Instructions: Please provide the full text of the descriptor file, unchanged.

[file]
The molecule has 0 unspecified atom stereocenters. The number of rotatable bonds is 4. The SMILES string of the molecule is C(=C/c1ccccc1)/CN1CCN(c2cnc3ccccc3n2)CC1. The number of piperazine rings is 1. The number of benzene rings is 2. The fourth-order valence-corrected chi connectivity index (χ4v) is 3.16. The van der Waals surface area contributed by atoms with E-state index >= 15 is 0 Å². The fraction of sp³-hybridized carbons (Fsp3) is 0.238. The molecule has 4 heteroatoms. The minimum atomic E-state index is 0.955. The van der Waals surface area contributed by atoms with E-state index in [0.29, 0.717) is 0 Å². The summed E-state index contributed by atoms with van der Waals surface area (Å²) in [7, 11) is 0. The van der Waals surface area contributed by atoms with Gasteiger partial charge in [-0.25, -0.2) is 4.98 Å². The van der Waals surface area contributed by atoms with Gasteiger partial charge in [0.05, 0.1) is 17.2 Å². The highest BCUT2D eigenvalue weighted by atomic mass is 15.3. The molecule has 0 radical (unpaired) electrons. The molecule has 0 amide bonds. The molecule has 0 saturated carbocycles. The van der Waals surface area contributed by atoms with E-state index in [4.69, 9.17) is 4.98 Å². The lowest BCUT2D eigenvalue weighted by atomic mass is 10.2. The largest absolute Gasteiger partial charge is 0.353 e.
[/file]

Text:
The molecule has 0 unspecified atom stereocenters. The number of rotatable bonds is 4. The SMILES string of the molecule is C(=C/c1ccccc1)/CN1CCN(c2cnc3ccccc3n2)CC1. The number of piperazine rings is 1. The number of benzene rings is 2. The fourth-order valence-corrected chi connectivity index (χ4v) is 3.16. The van der Waals surface area contributed by atoms with E-state index >= 15 is 0 Å². The fraction of sp³-hybridized carbons (Fsp3) is 0.238. The molecule has 4 heteroatoms. The minimum atomic E-state index is 0.955. The van der Waals surface area contributed by atoms with E-state index in [0.29, 0.717) is 0 Å². The summed E-state index contributed by atoms with van der Waals surface area (Å²) in [7, 11) is 0. The van der Waals surface area contributed by atoms with Gasteiger partial charge in [-0.25, -0.2) is 4.98 Å². The van der Waals surface area contributed by atoms with Gasteiger partial charge in [0.05, 0.1) is 17.2 Å². The highest BCUT2D eigenvalue weighted by atomic mass is 15.3. The molecule has 0 radical (unpaired) electrons. The molecule has 0 amide bonds. The molecule has 0 saturated carbocycles. The van der Waals surface area contributed by atoms with E-state index in [4.69, 9.17) is 4.98 Å². The lowest BCUT2D eigenvalue weighted by atomic mass is 10.2. The largest absolute Gasteiger partial charge is 0.353 e.